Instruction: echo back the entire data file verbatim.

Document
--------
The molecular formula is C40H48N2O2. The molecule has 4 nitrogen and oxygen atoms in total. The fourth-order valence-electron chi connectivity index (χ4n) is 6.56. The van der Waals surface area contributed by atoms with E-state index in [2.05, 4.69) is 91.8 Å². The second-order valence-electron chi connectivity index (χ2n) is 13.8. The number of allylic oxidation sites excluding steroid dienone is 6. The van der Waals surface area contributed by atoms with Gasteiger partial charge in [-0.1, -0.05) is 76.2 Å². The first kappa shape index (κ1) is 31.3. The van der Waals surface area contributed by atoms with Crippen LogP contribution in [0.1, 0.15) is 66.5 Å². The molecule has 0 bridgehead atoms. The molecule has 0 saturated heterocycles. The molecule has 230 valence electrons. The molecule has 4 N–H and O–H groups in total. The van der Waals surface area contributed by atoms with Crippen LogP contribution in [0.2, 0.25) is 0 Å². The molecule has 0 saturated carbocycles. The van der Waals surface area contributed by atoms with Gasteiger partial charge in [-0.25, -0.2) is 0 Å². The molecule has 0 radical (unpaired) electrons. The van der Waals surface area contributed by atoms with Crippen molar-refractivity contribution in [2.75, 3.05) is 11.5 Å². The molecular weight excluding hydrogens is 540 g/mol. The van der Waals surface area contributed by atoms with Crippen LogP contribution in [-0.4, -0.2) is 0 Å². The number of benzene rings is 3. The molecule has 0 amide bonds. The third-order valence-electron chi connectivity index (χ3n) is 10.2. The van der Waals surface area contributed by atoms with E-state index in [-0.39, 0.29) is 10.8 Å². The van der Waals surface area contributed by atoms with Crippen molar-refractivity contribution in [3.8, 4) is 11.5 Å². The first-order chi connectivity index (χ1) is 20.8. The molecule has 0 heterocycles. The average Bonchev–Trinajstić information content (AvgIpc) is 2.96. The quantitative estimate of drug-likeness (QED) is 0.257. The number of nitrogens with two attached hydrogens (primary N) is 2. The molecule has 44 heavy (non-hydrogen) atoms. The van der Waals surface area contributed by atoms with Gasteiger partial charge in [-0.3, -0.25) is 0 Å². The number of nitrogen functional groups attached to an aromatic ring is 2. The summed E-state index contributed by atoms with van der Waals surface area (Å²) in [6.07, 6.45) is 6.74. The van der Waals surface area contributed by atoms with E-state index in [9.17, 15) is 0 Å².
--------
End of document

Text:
The molecular formula is C40H48N2O2. The molecule has 4 nitrogen and oxygen atoms in total. The fourth-order valence-electron chi connectivity index (χ4n) is 6.56. The van der Waals surface area contributed by atoms with E-state index in [2.05, 4.69) is 91.8 Å². The second-order valence-electron chi connectivity index (χ2n) is 13.8. The number of allylic oxidation sites excluding steroid dienone is 6. The van der Waals surface area contributed by atoms with Gasteiger partial charge in [-0.1, -0.05) is 76.2 Å². The first kappa shape index (κ1) is 31.3. The van der Waals surface area contributed by atoms with Crippen LogP contribution in [0.1, 0.15) is 66.5 Å². The molecule has 0 bridgehead atoms. The molecule has 0 saturated heterocycles. The molecule has 230 valence electrons. The molecule has 4 N–H and O–H groups in total. The van der Waals surface area contributed by atoms with Crippen LogP contribution in [0.2, 0.25) is 0 Å². The molecule has 0 saturated carbocycles. The van der Waals surface area contributed by atoms with Gasteiger partial charge in [-0.25, -0.2) is 0 Å². The molecule has 0 radical (unpaired) electrons. The van der Waals surface area contributed by atoms with Crippen molar-refractivity contribution in [2.75, 3.05) is 11.5 Å². The molecular weight excluding hydrogens is 540 g/mol. The van der Waals surface area contributed by atoms with Crippen LogP contribution in [-0.4, -0.2) is 0 Å². The number of benzene rings is 3. The molecule has 0 amide bonds. The third-order valence-electron chi connectivity index (χ3n) is 10.2. The van der Waals surface area contributed by atoms with E-state index in [-0.39, 0.29) is 10.8 Å². The van der Waals surface area contributed by atoms with Crippen molar-refractivity contribution in [3.8, 4) is 11.5 Å². The first-order chi connectivity index (χ1) is 20.8. The molecule has 0 heterocycles. The average Bonchev–Trinajstić information content (AvgIpc) is 2.96. The quantitative estimate of drug-likeness (QED) is 0.257. The number of nitrogens with two attached hydrogens (primary N) is 2. The molecule has 44 heavy (non-hydrogen) atoms. The van der Waals surface area contributed by atoms with Gasteiger partial charge in [-0.3, -0.25) is 0 Å². The number of nitrogen functional groups attached to an aromatic ring is 2. The summed E-state index contributed by atoms with van der Waals surface area (Å²) in [6.07, 6.45) is 6.74. The van der Waals surface area contributed by atoms with E-state index in [9.17, 15) is 0 Å².